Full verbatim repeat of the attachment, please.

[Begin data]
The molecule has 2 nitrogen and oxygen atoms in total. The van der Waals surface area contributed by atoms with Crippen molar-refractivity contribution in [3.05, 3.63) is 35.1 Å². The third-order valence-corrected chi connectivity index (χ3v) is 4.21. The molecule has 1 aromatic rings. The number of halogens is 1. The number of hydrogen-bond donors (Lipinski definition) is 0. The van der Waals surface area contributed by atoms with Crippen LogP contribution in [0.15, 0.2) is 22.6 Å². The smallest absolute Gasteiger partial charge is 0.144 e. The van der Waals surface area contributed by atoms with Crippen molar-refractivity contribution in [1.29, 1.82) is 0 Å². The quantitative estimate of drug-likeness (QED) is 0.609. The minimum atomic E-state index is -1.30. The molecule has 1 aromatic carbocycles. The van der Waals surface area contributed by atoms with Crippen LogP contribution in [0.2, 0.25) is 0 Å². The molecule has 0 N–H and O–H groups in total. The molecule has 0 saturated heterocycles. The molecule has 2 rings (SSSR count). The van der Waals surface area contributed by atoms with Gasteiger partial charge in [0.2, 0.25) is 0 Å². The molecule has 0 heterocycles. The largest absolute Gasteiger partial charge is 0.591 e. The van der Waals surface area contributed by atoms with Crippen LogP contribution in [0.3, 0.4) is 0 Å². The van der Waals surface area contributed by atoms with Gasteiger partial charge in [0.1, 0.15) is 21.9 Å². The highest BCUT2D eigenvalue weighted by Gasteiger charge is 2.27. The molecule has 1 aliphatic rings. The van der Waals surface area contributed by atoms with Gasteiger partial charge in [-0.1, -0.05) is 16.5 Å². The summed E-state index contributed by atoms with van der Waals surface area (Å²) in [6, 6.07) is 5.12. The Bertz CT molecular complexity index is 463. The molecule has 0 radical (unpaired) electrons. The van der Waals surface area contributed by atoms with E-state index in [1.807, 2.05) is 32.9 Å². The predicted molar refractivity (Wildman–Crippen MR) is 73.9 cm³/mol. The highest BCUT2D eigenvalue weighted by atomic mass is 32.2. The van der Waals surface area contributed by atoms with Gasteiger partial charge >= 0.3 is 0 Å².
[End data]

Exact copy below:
The molecule has 2 nitrogen and oxygen atoms in total. The van der Waals surface area contributed by atoms with Crippen molar-refractivity contribution in [3.05, 3.63) is 35.1 Å². The third-order valence-corrected chi connectivity index (χ3v) is 4.21. The molecule has 1 aromatic rings. The number of halogens is 1. The number of hydrogen-bond donors (Lipinski definition) is 0. The van der Waals surface area contributed by atoms with Crippen LogP contribution in [0.15, 0.2) is 22.6 Å². The smallest absolute Gasteiger partial charge is 0.144 e. The van der Waals surface area contributed by atoms with Crippen molar-refractivity contribution in [1.29, 1.82) is 0 Å². The quantitative estimate of drug-likeness (QED) is 0.609. The minimum atomic E-state index is -1.30. The molecule has 1 aromatic carbocycles. The van der Waals surface area contributed by atoms with Crippen LogP contribution in [0.2, 0.25) is 0 Å². The molecule has 0 N–H and O–H groups in total. The molecule has 0 saturated heterocycles. The molecule has 2 rings (SSSR count). The van der Waals surface area contributed by atoms with Gasteiger partial charge in [0.2, 0.25) is 0 Å². The molecule has 0 heterocycles. The largest absolute Gasteiger partial charge is 0.591 e. The van der Waals surface area contributed by atoms with Crippen LogP contribution in [0.3, 0.4) is 0 Å². The van der Waals surface area contributed by atoms with Gasteiger partial charge in [0.1, 0.15) is 21.9 Å². The highest BCUT2D eigenvalue weighted by Gasteiger charge is 2.27. The molecule has 1 aliphatic rings. The van der Waals surface area contributed by atoms with Gasteiger partial charge in [-0.1, -0.05) is 16.5 Å². The summed E-state index contributed by atoms with van der Waals surface area (Å²) in [6, 6.07) is 5.12. The Bertz CT molecular complexity index is 463. The molecule has 0 radical (unpaired) electrons. The van der Waals surface area contributed by atoms with E-state index in [1.807, 2.05) is 32.9 Å². The predicted molar refractivity (Wildman–Crippen MR) is 73.9 cm³/mol. The highest BCUT2D eigenvalue weighted by atomic mass is 32.2. The van der Waals surface area contributed by atoms with Gasteiger partial charge >= 0.3 is 0 Å².